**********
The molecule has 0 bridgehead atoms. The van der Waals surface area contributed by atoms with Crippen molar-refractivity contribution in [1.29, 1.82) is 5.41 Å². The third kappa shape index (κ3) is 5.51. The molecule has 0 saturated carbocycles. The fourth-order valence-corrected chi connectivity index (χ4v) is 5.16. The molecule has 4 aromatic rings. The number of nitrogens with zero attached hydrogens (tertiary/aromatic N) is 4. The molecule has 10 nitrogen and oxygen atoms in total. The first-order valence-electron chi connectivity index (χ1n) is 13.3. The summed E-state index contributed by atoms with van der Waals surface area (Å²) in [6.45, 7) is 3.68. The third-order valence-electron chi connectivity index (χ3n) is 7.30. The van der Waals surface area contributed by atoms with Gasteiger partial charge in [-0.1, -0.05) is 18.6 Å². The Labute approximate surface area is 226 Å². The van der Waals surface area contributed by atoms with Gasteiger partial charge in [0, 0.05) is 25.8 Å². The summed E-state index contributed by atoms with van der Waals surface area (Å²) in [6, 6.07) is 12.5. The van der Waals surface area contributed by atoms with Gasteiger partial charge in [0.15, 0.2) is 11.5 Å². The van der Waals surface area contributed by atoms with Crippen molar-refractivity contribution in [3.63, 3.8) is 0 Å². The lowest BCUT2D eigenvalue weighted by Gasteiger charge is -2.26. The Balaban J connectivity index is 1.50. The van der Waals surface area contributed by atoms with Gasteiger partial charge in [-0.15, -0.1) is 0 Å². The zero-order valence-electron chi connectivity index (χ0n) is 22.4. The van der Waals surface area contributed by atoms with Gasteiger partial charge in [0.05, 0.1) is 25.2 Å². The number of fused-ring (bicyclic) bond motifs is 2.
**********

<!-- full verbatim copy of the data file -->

The molecule has 0 bridgehead atoms. The van der Waals surface area contributed by atoms with Crippen molar-refractivity contribution in [1.29, 1.82) is 5.41 Å². The third kappa shape index (κ3) is 5.51. The molecule has 0 saturated carbocycles. The fourth-order valence-corrected chi connectivity index (χ4v) is 5.16. The molecule has 4 aromatic rings. The number of nitrogens with zero attached hydrogens (tertiary/aromatic N) is 4. The molecule has 10 nitrogen and oxygen atoms in total. The first-order valence-electron chi connectivity index (χ1n) is 13.3. The summed E-state index contributed by atoms with van der Waals surface area (Å²) in [6.45, 7) is 3.68. The third-order valence-electron chi connectivity index (χ3n) is 7.30. The van der Waals surface area contributed by atoms with Gasteiger partial charge in [-0.1, -0.05) is 18.6 Å². The Labute approximate surface area is 226 Å². The van der Waals surface area contributed by atoms with Gasteiger partial charge in [0, 0.05) is 25.8 Å². The summed E-state index contributed by atoms with van der Waals surface area (Å²) in [6, 6.07) is 12.5. The van der Waals surface area contributed by atoms with Gasteiger partial charge in [0.15, 0.2) is 11.5 Å². The van der Waals surface area contributed by atoms with Crippen molar-refractivity contribution in [3.63, 3.8) is 0 Å². The lowest BCUT2D eigenvalue weighted by Gasteiger charge is -2.26. The Balaban J connectivity index is 1.50. The van der Waals surface area contributed by atoms with Gasteiger partial charge in [-0.15, -0.1) is 0 Å². The zero-order valence-electron chi connectivity index (χ0n) is 22.4. The van der Waals surface area contributed by atoms with Gasteiger partial charge in [0.05, 0.1) is 25.2 Å². The number of fused-ring (bicyclic) bond motifs is 2.